In the last few weeks, I've had the opportunity to read several sequels by several different authors. A fellow reader and I were discussing a particular sequel that finally appeared at least two years after the previous book. Technically, it was just fine. But...there was no affection for the characters.
Now I'm not talking about my personal feelings. I kind of liked the characters. But I don't think the author was very involved. Unfortunately, if the author doesn't care, it shows. I suspect that happens when too much time has elapsed between stories. After all, as writers, our lives are busy, not static. We change. If we don't take our characters along on that journey, then we lose our interest and affection for them. As the narrator for their story, we have to be involved. And if we aren't, if we're just writing their story because of fan feedback or because its time, then that passion and vibrancy is missing. Without that, it's just a bunch of words.
One writer I know wrote a sequel for a book that she despised to begin with. Why? Well she wrote the first book, sold it, and then came to the realization that she really wasn't satisfied with it. She tried unsuccessfully to pull it from the release schedule. Thoroughly disappointed with the book she moved on. Eventually, she was called on to produce the sequel as per the terms of her contract. And that was worse. With no solid foundation, she had to deal with characters that she truly disliked. It was a fight to the bitter end. Small surprise that neither book did well and fans just scratch their heads when they encounter those two books.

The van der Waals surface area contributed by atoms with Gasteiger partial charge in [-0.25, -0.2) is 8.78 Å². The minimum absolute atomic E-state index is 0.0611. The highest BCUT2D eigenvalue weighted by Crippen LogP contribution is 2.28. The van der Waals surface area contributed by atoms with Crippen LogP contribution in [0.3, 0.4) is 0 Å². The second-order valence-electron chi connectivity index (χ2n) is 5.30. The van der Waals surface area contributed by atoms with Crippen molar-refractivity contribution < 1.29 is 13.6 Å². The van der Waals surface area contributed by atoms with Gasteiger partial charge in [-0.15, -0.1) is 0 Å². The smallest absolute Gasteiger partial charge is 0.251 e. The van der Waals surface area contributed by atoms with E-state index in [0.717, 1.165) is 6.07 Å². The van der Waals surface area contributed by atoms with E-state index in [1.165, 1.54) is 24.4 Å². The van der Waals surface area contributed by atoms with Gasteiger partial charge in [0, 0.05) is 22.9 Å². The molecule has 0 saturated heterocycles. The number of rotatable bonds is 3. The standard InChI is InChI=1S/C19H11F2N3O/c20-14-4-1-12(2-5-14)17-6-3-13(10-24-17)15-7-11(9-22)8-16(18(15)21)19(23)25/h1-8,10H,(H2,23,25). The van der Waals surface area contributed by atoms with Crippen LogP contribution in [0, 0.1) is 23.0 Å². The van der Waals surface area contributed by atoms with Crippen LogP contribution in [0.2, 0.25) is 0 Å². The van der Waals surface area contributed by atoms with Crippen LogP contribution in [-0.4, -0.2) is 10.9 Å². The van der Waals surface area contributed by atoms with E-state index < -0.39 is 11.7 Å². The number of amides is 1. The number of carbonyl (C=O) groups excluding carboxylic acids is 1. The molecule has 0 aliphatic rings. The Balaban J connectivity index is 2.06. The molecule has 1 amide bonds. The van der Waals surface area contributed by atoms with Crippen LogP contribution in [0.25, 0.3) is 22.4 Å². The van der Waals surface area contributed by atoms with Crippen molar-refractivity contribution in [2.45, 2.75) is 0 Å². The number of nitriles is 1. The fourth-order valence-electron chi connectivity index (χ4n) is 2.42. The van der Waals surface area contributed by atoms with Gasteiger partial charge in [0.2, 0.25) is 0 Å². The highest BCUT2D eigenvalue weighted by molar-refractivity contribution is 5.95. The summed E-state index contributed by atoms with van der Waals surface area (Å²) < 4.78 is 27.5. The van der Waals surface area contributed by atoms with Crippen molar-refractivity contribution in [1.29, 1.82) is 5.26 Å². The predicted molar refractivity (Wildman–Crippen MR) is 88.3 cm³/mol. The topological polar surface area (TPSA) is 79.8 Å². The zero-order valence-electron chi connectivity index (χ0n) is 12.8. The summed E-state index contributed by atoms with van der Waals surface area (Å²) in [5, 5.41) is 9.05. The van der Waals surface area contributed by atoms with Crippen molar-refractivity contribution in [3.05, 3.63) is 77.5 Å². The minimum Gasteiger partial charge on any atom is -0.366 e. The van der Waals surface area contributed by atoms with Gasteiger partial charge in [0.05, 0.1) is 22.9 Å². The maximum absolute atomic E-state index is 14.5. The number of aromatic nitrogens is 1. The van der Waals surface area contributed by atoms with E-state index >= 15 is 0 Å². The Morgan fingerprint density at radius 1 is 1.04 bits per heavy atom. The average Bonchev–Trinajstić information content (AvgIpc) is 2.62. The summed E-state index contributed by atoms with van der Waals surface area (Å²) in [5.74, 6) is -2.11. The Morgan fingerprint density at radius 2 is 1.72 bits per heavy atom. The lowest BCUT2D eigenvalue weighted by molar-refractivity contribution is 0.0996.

Another thing that happens sometimes is that a character just doesn't engage our heart. Yeah, we know that Joe's supposed to have his turn, but what if we don't really have anything to say about Joe? Sometimes Joe can be a stubborn SOB and just refuse to tell us his story. We can't make it up just because the readers are clamoring for Joe's story. I had two characters in the Mystic Valley series that I seriously planned to write books for. So far, it's a no-go. Those books might never be written. Or those characters might only be revealed through books that have other central characters. Sometimes Joe values his privacy too much to talk. Forcing a story for the sake of having that sequel doesn't reveal anything useful about Joe. And when the reader and writer walk away, there's a vague sense of dissatisfaction and incompleteness.
In a romance, more than any other type of story, the author must, must, must have great affection, if not outright love for his/her principle characters. They must engage the author so much that it's impossible to walk away without telling their story. If the narrator doesn't like them, isn't impelled to show readers how wonderful they are, then there's no point in writing, is there? Particularly in erotic romance where sex is such an integral part of the romance, love and affection have to provide the base for the story. Otherwise, the story depends more on the erotic and less on the romance.
As I write this blog, I'm in the midst of writing sequels for two series. It is my custom to read every book that I'm working on from beginning to end every Monday. One of the things I noticed about one of my current wips was that indefinable point where I suddenly engaged with the characters. Smoothing out the story required some changes, but I was pleased to see that indeed, yes, I've fallen in love not just with the main characters, but with all the entire supporting cast.
And that's when it starts to be fun.